8 Tips to a Happy, Healthy Email Inbox

8 Tips to a Happy, Healthy Email Inbox

Everyone who receives a high volume of email is keen on taming the beast. Some strategies work well for managing personal inboxes while others are best suited to business accounts. We asked two local business owners for tips on dealing with the daily email bombardment.

Use subfolders to prioritize your incoming email: Both Mark Capell of CMIT Solutions and Linda Fava of Snow Peak Designs recommend using subfolders to manage correspondence. Most email programs enable users to guide incoming emails to specified folders. “I like using rules to send specific emails to folders that I have created,” says Capell. Depending on your circumstances, you might choose to route emails from your boss or project team members to designated folders. Another possibility is setting up a folder labeled “important emails.” “You set up the rule by the sender’s email address,” says Fava. “When you’re ready to check your email, you address the important emails first and then go to your regular inbox when you have time.” Capell offers this vital caveat: “Don’t forget to keep track of the folder labeled ‘Boss.’ ”

Color-code your world: “Most people are very visual,” says Fava. “Use flags to prioritize your incoming emails. You can either color-code emails by priority or, when it comes to Outlook, specify which emails need a follow-up. You can also set a date in Outlook when you want to deal with specific emails. They will come up on your To-do list for that particular day.”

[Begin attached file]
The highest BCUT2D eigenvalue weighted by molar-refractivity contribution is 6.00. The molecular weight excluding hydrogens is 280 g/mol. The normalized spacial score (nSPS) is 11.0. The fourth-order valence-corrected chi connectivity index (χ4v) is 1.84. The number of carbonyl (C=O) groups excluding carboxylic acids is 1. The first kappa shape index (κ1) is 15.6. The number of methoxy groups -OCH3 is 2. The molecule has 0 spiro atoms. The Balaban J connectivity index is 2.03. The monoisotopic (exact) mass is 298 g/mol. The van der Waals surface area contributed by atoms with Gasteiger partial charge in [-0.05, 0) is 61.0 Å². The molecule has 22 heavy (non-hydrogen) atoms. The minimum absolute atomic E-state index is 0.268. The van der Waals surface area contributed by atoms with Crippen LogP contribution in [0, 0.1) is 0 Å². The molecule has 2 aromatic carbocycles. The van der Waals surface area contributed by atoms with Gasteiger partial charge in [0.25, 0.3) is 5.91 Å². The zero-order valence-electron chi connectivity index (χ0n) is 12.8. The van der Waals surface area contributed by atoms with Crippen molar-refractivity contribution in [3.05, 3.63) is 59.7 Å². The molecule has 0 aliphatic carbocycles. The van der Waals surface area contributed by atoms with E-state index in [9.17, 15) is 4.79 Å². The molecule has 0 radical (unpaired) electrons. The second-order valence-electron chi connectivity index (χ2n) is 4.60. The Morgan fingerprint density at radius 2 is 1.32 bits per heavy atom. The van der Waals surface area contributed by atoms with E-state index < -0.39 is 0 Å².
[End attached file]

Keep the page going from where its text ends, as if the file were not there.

Check your inbox at established intervals: Prioritizing your workflow is a matter of personal preference. “It certainly depends on if your world revolves around your email or not,” says Capell. “You could decide to check your inbox three times a day: Nine in the morning, shortly after lunch, and four in the afternoon. The rest of your time is dedicated to work or play.”

Pick the low-hanging fruit first: “As a business owner, I tend to get the easy emails out of the way first so that I can concentrate on the things that have the best return on investment,” says Capell. “If it is something that needs a simple response, I deal with it once and then get rid of the email.”

Use a little self-control: Ignore the visual and audio reminders that you’ve got mail. “It’s the hardest thing to do,”Fava admits. “It’s tempting to check your email every time the little envelope shows up at the bottom of your computer screen. The same thing goes with the audible ‘ding’ when you get a new email.” Fava suggests turning off the sound on your computer and ignoring the visual reminders, “unless you’re expecting something really important.”

Don’t use your mailbox as a storage unit: “Sometimes I come across clients with 5,000 emails stored in their inbox,” says Capell. “Outlook will run much more efficiently if you archive your old emails in a separate folder that is still accessible from within Outlook. The program has become better over the years in terms of the capacity for storing data, but with older versions of Outlook, it’s easy to crash it if you don’t clean out your email. ”

Declutter your inbox: “I have clients that need to save certain emails for a long time period,” says Fava. “I suggest that they save their emails outside of the Outlook email client in separate folders on their computer.” You can also create PDFs of important emails and store them on your hard drive.

Back up your email database: It is a good idea to back up your email database regularly, whether you’re using a PC or Mac platform. “The biggest mistake is not backing up your Outlook data file,” says Capell. “Depending on which version of Outlook you’re using, the data is stored in odd places, so it can be hard to find your database file.” Worst-case scenario: “If something happens to your computer, all your email files are gone.”

Read more on managing email communications in our “Taming the Email Monster” article.

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